Dawn of Ouroboros seek home, comfort amid tumult on raging, inventive ‘Velvet Incandescence’

Photo by Wyman Choy

The bulk of music we cover here tends to bask in negativity and chaos, the feeling the world is a hellscape and danger is around every corner prevailing. But it doesn’t all have to be that way, and it’s refreshing when bands come along with a different viewpoint. Just because the music is heavy doesn’t mean the pressure has to be, so being able to feel something brighter can be a serious boost.

Progressive metal power Dawn of Ouroboros spent their half decade together pushing their art into regions not always heavily explored, and that continues on their alluring second record “Velvet Incandescence.” Seeking a place to find solace in the darkness and a place to call home (be it a physical location or a mental one), the album thematically exposes these ideas and acts as a brighter star illuminating their musical universe dressed in black and death metal leanings. The band—vocalist Chelsea Murphy (also of Cailleach Calling), guitarist/synth player Tony Thomas (also of Cailleach Calling and Botanist), guitarist/pianist Ian Baker (Red Rot), bassist David Scanlon (Deliria), drummer Ron Bertrand (Botanist, Red Rot)—brings together ample experience from other forward-thinking groups, but they go above and beyond with this imaginative and devastating project. Each of these 46 minutes is gripping, thought-provoking, and pummeling, giving your mind and body a workout.

“Healing Grounds” begins delicately, dreamy singing flowing over you, the playing slowly developing. Then things open up, the shrieks pierce eardrums, and the emotion spirals into chaos. The playing goes from wild and ripping to oddly calm, sludgy attacking jabs, and leads sweep as things disappear into the cosmos. “Testudines” is an energetic burst, Murphy shrieking, “Plague the mind like fungus sporing and spreading, through guarded gates of a protected mind.” The hammering makes your flesh bruise as savagery connects, and even the breezier moments feel volatile and about to burst. The prog energy swells as the playing thunders through, and the unhinged howls have seismic impact. “Iron Whispers” is chilled and devastating as it starts, building a strong atmosphere as the vocals unhinge their jaws and swallow you whole. The song gets more soulful, hitting guttural lows and atmospheric highs, Murphy singing, “Free your spirit to explore these grounds, absorbing wisdom of ancestor past Interlocked hands, with strength we take our stance.” “Levitating Pacifics” starts clean and hazy, synth creating a wall, the metallic burst going through your guts. A melodic gush liquifies as Murphy calls out, speaking and then singing, punchy jolts crunching bones and pulling teeth.

“Rise from Disillusion” rips open with ferocious madness, vicious playing beginning to twist your muscles into unnatural angles. The shrieks mash as a black metal-style assault unloads, the singing rising and increasing the passion, fiery hell unleashed that melts your pain away. “Castigation” is murky, Murphy speaking, calling out, “Warmth radiates, energizing, filling heart to limbs, a crescent upon face, stretching upwards and expelling tears like memories, rain from lush colored eyes.” Then the floor drops as raw howls and gnarly power unite and shred, every element mangling and suffocating. Manic shrieks rain down, the melody swells, and the final moments find some solace also marked with tribulation. “Cephalopodic Void” opens with strange chants, the track taking on a New Age feel in which your brain swims. Spacious leads swallow whole as the growls pick at wounds, the playing angles into space, and immersive echoes write the final lines. Closer “Velvet Moon” dawns in shimmering keys and then charred chaos, emotions rushing along with the simmering guitar lines. “A gift from the velvet one, simmer down into a puddle of one-sided consciousness, ice covered numbers of time pleading to stay, to wake the past again, to be home with you,” Murphy gushes as you find your heart pumping a little more forcefully. The playing turns lush and effusive, group singing makes your spirit rise, and a cloud cover adds a level of comfort as you find your way home again.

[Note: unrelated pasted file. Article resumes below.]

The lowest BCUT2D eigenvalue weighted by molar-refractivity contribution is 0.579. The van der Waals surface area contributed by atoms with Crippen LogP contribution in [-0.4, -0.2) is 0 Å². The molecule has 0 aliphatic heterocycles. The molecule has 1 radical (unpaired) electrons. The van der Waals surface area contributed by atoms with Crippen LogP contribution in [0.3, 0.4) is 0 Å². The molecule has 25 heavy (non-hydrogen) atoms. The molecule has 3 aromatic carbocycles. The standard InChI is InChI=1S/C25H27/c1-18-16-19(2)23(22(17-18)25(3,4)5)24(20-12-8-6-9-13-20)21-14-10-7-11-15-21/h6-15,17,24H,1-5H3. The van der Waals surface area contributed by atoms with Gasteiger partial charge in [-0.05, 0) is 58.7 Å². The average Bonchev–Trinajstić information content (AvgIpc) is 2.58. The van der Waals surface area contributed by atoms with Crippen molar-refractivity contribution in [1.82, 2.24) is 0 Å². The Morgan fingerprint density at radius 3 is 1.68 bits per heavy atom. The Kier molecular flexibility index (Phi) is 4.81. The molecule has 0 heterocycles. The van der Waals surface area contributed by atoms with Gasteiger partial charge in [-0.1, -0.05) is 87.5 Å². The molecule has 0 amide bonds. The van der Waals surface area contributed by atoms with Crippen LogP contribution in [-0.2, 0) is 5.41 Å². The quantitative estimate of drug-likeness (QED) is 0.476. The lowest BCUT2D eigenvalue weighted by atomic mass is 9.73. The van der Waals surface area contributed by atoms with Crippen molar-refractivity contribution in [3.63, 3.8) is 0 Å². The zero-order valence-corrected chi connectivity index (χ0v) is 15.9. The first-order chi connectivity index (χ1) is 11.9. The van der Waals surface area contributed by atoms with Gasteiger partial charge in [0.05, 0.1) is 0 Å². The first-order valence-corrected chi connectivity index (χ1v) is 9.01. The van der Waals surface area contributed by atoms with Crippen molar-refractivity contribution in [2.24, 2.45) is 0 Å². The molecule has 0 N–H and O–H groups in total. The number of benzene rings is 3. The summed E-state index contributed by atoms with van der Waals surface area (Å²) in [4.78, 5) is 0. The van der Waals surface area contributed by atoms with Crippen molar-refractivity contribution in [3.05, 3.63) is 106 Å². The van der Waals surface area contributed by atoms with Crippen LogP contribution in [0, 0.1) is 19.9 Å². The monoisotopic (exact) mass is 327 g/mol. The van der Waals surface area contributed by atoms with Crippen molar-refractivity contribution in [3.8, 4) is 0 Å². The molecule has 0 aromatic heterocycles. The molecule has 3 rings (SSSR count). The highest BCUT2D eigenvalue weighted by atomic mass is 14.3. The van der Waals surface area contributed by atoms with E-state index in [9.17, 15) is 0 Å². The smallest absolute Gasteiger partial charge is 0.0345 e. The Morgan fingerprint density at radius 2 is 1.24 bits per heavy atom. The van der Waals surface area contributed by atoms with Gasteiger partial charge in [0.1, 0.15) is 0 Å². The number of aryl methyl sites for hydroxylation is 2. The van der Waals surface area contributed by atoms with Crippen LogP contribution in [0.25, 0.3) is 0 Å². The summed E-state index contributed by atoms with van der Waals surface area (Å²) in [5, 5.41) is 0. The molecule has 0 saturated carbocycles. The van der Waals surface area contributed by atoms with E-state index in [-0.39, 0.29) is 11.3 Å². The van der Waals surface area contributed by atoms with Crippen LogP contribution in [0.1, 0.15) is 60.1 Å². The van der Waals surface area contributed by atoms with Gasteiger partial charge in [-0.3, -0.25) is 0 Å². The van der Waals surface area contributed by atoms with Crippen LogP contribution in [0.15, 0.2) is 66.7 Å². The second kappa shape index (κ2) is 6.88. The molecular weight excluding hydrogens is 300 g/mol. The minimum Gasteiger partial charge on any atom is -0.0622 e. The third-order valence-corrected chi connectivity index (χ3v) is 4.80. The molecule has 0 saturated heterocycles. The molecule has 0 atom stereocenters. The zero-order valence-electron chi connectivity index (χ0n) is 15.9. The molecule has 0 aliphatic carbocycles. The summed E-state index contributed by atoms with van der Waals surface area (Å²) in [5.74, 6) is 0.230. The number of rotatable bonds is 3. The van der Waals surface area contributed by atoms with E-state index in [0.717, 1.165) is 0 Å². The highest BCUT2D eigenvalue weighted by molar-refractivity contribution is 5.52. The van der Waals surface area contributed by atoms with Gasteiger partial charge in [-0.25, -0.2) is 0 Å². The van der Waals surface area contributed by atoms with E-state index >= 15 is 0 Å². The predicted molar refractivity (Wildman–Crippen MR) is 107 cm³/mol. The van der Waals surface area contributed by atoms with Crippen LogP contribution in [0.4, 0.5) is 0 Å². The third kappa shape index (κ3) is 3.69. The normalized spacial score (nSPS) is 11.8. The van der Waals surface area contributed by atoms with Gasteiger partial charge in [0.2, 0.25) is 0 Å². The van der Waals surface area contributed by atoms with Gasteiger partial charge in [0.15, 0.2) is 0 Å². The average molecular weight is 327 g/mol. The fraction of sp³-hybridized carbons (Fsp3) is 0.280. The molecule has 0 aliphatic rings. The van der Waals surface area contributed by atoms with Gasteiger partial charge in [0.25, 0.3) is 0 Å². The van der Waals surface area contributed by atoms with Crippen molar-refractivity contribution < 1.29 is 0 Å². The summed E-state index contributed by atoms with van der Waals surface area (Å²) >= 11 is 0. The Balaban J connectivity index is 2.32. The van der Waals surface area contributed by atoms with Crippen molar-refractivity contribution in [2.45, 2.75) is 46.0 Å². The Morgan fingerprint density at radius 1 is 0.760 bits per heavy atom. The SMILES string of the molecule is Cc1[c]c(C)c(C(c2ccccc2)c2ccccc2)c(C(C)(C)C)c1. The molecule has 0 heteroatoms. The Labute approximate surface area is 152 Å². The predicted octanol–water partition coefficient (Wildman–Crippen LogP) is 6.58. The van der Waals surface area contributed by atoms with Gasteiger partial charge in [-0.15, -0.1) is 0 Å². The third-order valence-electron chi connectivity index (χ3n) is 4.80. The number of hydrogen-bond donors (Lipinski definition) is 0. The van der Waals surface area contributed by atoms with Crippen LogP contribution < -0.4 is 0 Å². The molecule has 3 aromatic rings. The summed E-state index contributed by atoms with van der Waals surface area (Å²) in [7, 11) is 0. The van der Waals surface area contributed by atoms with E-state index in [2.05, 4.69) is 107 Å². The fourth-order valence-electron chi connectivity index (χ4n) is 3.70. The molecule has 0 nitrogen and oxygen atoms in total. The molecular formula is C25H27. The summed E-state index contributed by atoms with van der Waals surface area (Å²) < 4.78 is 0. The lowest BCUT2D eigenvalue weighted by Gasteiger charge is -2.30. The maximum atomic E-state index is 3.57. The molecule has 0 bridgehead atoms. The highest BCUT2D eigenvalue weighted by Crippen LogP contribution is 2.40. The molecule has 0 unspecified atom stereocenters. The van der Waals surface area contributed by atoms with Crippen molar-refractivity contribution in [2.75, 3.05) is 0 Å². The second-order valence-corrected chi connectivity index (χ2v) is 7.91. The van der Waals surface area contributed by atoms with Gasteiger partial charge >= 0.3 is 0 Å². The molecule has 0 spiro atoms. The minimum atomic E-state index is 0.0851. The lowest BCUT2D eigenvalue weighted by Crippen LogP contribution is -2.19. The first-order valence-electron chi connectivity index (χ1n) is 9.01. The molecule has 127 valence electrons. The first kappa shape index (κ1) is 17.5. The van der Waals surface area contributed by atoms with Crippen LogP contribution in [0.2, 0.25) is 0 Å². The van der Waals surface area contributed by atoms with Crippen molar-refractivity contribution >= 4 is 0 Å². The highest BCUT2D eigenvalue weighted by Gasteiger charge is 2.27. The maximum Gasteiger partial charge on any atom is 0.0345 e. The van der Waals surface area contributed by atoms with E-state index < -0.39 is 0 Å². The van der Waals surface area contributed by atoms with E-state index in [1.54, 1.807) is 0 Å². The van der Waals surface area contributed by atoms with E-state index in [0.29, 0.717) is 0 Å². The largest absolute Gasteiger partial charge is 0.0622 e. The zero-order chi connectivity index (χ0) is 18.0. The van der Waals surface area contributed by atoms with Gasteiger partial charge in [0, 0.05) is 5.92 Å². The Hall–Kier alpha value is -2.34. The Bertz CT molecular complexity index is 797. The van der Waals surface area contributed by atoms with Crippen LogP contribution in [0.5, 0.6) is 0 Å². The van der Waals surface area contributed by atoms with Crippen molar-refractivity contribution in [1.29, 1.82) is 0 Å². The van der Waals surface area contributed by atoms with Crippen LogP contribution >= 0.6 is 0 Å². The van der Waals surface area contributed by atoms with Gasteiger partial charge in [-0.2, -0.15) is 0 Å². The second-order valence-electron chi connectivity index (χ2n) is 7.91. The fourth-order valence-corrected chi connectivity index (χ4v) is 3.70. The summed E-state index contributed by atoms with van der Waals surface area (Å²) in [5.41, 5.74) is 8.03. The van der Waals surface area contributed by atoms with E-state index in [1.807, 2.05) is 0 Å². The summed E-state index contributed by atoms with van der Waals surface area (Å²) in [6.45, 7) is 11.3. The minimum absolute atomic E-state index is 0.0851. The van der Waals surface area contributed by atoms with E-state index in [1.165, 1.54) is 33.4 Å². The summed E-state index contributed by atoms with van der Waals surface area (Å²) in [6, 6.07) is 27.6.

Whether we admit it or not, we all seek a place where the dark forces of the world can’t get to us and we have a safe place where our hearts and minds can heal from trauma. “Velvet Incandescence” is a way for Dawn of Ouroboros to both provide that to listeners and achieve it for themselves, making it a little easier to manage our own struggles. The fact the music is a progressive dream, jolts bolts loose from iron, and creates an adventure not easily achieved is just as heavy, and it makes for an album that could hit you differently each time you hear it depending on where your mind fixates.

For more on the band, go here: https://www.facebook.com/dawnofouroboros

To buy the album, go here: https://shop.prostheticrecords.com/products/dawn-of-ouroboros-velvet-incandescence

For more on the label, go here: https://www.prostheticrecords.com/

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